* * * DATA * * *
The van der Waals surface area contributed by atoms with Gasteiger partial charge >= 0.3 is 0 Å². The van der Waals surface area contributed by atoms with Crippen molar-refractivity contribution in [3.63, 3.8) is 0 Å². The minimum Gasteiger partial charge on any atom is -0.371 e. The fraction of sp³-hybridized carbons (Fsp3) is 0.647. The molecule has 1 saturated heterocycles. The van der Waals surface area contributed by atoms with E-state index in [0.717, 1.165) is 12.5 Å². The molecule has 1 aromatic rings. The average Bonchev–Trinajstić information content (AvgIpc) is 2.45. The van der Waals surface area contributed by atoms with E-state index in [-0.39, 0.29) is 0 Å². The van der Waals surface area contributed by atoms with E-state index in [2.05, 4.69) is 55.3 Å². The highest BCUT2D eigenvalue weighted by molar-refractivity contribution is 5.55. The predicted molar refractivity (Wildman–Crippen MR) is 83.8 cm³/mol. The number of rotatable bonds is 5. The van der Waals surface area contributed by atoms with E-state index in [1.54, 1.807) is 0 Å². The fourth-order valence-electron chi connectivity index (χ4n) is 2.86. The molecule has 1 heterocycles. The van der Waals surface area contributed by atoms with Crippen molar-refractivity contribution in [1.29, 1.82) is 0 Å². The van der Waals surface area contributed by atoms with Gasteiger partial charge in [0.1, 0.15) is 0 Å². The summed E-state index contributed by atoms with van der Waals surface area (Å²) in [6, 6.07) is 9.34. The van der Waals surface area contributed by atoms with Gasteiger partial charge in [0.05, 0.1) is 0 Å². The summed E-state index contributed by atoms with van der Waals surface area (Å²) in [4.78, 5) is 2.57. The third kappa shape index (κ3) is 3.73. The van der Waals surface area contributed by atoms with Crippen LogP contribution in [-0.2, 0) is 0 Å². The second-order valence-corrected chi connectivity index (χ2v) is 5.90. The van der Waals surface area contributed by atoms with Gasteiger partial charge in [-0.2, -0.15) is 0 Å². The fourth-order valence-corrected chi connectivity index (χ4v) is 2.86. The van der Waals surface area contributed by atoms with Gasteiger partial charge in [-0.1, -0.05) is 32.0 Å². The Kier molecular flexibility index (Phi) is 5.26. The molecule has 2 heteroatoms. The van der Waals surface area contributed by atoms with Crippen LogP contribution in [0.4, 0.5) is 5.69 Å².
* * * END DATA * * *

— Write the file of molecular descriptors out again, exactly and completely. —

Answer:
The van der Waals surface area contributed by atoms with Gasteiger partial charge >= 0.3 is 0 Å². The van der Waals surface area contributed by atoms with Crippen molar-refractivity contribution in [3.63, 3.8) is 0 Å². The minimum Gasteiger partial charge on any atom is -0.371 e. The fraction of sp³-hybridized carbons (Fsp3) is 0.647. The molecule has 1 saturated heterocycles. The van der Waals surface area contributed by atoms with E-state index in [0.717, 1.165) is 12.5 Å². The molecule has 1 aromatic rings. The average Bonchev–Trinajstić information content (AvgIpc) is 2.45. The van der Waals surface area contributed by atoms with E-state index in [-0.39, 0.29) is 0 Å². The van der Waals surface area contributed by atoms with E-state index in [2.05, 4.69) is 55.3 Å². The highest BCUT2D eigenvalue weighted by molar-refractivity contribution is 5.55. The predicted molar refractivity (Wildman–Crippen MR) is 83.8 cm³/mol. The number of rotatable bonds is 5. The van der Waals surface area contributed by atoms with E-state index in [1.54, 1.807) is 0 Å². The fourth-order valence-electron chi connectivity index (χ4n) is 2.86. The molecule has 1 heterocycles. The van der Waals surface area contributed by atoms with Crippen molar-refractivity contribution in [1.29, 1.82) is 0 Å². The van der Waals surface area contributed by atoms with Gasteiger partial charge in [0.1, 0.15) is 0 Å². The summed E-state index contributed by atoms with van der Waals surface area (Å²) in [6, 6.07) is 9.34. The van der Waals surface area contributed by atoms with Gasteiger partial charge in [0.05, 0.1) is 0 Å². The summed E-state index contributed by atoms with van der Waals surface area (Å²) in [4.78, 5) is 2.57. The third kappa shape index (κ3) is 3.73. The van der Waals surface area contributed by atoms with Crippen LogP contribution in [-0.2, 0) is 0 Å². The second-order valence-corrected chi connectivity index (χ2v) is 5.90. The van der Waals surface area contributed by atoms with Gasteiger partial charge in [-0.2, -0.15) is 0 Å². The fourth-order valence-corrected chi connectivity index (χ4v) is 2.86. The van der Waals surface area contributed by atoms with Gasteiger partial charge in [-0.1, -0.05) is 32.0 Å². The Kier molecular flexibility index (Phi) is 5.26. The molecule has 2 heteroatoms. The van der Waals surface area contributed by atoms with Crippen LogP contribution in [0.4, 0.5) is 5.69 Å².